A major blow was dealt the main opposition Peoples Democratic Party (PDP) on Saturday as its candidate in the Ekiti State’s governorship election lost to that of the ruling All Progressives Congress (APC).
The APC’s candidate, Dr Kayode Fayemi, emerged victorious securing 197, 459 votes, defeating the PDP candidate, Prof Kolapo Olusola Eleka, a protege of the state’s outgoing governor Ayo Fayose, who won 178, 459 votes.
The election’s outcome was a rude shock to the PDP, which ruled Nigeria from 1999 until it was defeated at the last presidential election in 2015. The PDP, which had boasted of an assured victory at the polls, has alleged vote rigging and vowed to challenge the election’s result in court.
Observers however say the election was largely peaceful and free.
The tightly fought poll was seen as a litmus test for the popularity of Nigeria’s two main political parties.
Fayemi, Nigeria’s immediate past Minister of Mines and Steel Development, had once governed Ekiti State from 2010-2014, when he was defeated by Fayose, also a former governor of the state.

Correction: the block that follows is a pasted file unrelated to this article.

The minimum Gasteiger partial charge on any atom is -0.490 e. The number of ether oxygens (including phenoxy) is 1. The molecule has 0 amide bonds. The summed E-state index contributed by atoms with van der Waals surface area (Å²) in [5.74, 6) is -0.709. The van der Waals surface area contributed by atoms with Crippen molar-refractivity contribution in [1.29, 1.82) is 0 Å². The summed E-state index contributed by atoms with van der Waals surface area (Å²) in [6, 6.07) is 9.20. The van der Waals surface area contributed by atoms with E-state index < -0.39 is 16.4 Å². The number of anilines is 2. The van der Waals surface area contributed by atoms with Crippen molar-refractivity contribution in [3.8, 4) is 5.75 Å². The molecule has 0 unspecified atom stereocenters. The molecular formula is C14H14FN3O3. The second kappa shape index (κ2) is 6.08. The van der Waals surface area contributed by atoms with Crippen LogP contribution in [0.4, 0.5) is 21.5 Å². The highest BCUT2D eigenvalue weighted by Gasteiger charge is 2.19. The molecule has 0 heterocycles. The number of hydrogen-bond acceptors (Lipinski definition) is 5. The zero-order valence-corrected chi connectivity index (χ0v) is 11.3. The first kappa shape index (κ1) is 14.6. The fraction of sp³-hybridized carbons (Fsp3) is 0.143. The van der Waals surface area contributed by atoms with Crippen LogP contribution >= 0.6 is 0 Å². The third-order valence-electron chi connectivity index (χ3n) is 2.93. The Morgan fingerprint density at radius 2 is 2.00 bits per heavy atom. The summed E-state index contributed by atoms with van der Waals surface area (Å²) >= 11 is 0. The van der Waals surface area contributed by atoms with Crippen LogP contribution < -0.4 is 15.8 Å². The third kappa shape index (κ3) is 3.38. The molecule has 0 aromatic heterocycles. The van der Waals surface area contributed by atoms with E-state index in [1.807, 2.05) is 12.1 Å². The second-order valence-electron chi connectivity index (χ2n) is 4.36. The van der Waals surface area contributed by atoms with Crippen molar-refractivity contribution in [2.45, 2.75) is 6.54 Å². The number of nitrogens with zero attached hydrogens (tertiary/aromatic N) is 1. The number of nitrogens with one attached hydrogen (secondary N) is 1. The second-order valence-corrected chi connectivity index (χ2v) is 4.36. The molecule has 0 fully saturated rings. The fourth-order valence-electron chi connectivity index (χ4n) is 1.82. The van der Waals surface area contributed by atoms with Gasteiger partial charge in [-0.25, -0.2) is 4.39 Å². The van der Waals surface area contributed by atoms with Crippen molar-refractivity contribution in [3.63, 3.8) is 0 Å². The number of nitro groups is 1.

Addressing a news conference on Sunday in the state’s capital Ado-Ekiti, Fayemi urged his main rival at the polls Olusola and Governor Fayose, to emulate him (Fayemi) by conceding defeat the way he did after losing the 2014 election.
“Let them behave the way we behaved in 2014; we should all know that in an election of this nature, you can only have one governor at a time.
“We conceded in 2014 and our counterparts on the other side should accept defeat for peace to reign in Ekiti State and they should refrain from violence for Ekiti to enjoy peace,” he said.
Fayemi is credited with a lot of achievements during his first term in office, especially in the improvement of the state’s roads and the upliftment of its education and health sectors. Moreover, he encouraged investment in the state which witnessed an economic rebound in those four years.
Analysts consider the Ekiti election a test run of Nigeria’s general election in 2019 and the PDP’s loss is a major setback for the former ruling party’s hopes of regaining power at the federal level next year.